TALLAHASSEE, Fla. (January 9, 2017) – The Florida Chamber Foundation, Florida's non-partisan, business-led, nonprofit research organization, announced today that it expects Florida to become a $1 trillion economy by the end of 2018 and will create 180,000 jobs across Florida in 2018 – once again outpacing the U.S. economy in job growth.

"If Florida was a stock, it would be considered a strong buy. But, while Florida's economic outlook for 2018 is positive, it's not without risks, some of which can be mitigated and some of which are larger than Florida," says Mark Wilson, president and CEO of the Florida Chamber of Commerce.

An outline of key findings announced at the Florida Chamber Foundation's 2018 Economic Outlook Summit:

1. Florida will continue to lead the nation in job creation. Since the recession, Florida has created an average of 1 in every 10 jobs in the U.S. Florida Chamber Foundation predictions estimate Florida will create 180,000 jobs in 2018. For the eighth year in a row, Florida's job creation is expected to outpace the U.S.

2. Very low probability of a recession. Currently, the Florida Leading Indicators Index projects strong growth is expected and there is a 91percent likelihood Florida will NOT enter into recession over the next nine months.

3. Florida is projected to become a $1 trillion economy in 2018. It's already larger than Saudi Arabia and preparing to overtake Mexico's spot in the global economy in the coming years.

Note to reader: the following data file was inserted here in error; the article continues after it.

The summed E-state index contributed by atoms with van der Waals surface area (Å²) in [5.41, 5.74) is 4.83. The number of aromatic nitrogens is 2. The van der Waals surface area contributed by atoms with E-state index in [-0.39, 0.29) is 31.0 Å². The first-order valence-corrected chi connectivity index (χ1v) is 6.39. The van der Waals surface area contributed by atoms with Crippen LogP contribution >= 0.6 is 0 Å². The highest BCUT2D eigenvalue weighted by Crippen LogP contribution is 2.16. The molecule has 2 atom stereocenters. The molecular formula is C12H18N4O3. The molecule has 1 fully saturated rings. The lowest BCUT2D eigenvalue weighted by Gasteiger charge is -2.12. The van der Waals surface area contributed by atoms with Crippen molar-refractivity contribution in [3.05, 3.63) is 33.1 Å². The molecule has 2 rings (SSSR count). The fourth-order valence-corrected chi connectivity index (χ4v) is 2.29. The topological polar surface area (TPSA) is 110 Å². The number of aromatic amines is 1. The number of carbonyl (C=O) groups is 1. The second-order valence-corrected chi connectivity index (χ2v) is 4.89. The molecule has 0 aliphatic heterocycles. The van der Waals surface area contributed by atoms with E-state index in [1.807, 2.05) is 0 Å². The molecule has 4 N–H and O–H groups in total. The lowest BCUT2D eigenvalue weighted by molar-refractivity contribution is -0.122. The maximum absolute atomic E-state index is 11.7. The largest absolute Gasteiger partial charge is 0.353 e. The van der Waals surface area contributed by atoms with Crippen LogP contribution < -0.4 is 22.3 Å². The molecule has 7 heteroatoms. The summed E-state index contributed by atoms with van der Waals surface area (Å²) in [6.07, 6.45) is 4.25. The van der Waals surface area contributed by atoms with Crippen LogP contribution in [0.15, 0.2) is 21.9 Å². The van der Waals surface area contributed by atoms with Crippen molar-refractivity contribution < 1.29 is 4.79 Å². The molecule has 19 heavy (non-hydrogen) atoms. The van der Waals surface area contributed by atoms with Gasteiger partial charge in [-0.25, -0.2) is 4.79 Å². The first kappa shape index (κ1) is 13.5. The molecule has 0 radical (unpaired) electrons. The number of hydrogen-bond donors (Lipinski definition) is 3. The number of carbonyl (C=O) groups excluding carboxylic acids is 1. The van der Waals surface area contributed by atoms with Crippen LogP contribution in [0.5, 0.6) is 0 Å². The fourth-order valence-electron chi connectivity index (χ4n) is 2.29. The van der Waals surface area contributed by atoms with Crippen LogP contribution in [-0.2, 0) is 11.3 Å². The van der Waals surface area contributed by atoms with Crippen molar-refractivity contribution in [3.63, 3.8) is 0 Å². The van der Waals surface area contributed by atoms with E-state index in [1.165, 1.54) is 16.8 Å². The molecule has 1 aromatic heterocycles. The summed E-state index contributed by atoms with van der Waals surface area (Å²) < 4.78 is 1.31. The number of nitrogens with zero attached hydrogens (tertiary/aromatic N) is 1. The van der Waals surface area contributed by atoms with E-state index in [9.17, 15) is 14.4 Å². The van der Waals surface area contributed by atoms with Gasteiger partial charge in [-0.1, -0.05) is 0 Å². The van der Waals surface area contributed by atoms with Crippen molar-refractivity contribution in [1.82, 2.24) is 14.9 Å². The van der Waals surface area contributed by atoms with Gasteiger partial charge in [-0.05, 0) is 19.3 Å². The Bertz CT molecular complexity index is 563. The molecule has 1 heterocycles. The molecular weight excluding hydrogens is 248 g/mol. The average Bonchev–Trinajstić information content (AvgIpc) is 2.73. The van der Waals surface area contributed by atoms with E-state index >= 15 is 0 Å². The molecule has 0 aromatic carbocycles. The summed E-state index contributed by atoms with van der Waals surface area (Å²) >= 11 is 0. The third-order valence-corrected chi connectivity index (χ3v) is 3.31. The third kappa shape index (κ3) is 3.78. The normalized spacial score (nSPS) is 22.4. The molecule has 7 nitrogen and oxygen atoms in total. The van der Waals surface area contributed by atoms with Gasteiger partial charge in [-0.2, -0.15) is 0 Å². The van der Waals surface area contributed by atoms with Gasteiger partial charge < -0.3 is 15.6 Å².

4. Business confidence is high. Initial findings released at the Florida Chamber Foundation's 2018 Economic Outlook Summit from a statewide survey of Florida "C Suite" executives conducted for the Florida 2030 report show "very high" business confidence and a likelihood of continued investments over the coming months. (Full survey results will be released in March 2018.)

5. Population growth will continue to drive Florida's economy. Florida currently ranks as the 3rd most populous state in the nation and has been growing at a rate of more than 800 residents per day over the past year. This level of growth, at a minimum, is expected to continue through 2018. The influx of Puerto Rican evacuees that will choose to stay in Florida and the recently passed federal tax bill that favors low-tax states like Florida could mean an increase in skilled professionals and families moving from high tax states like New York and California.

6. Florida could do more. Florida's growth, while expected to remain positive, continues to have two potential constraining variables: a potential shortage of skilled labor, especially in construction, and an attainable housing shortfall.

7. Long term risks exist. While Florida's economy remains strong, long-term risks include global risk and uncertainty, losing consistent leadership at the state level and a rise in the cost of living and doing business, due to overregulation and Florida's bottom-ranked legal climate.

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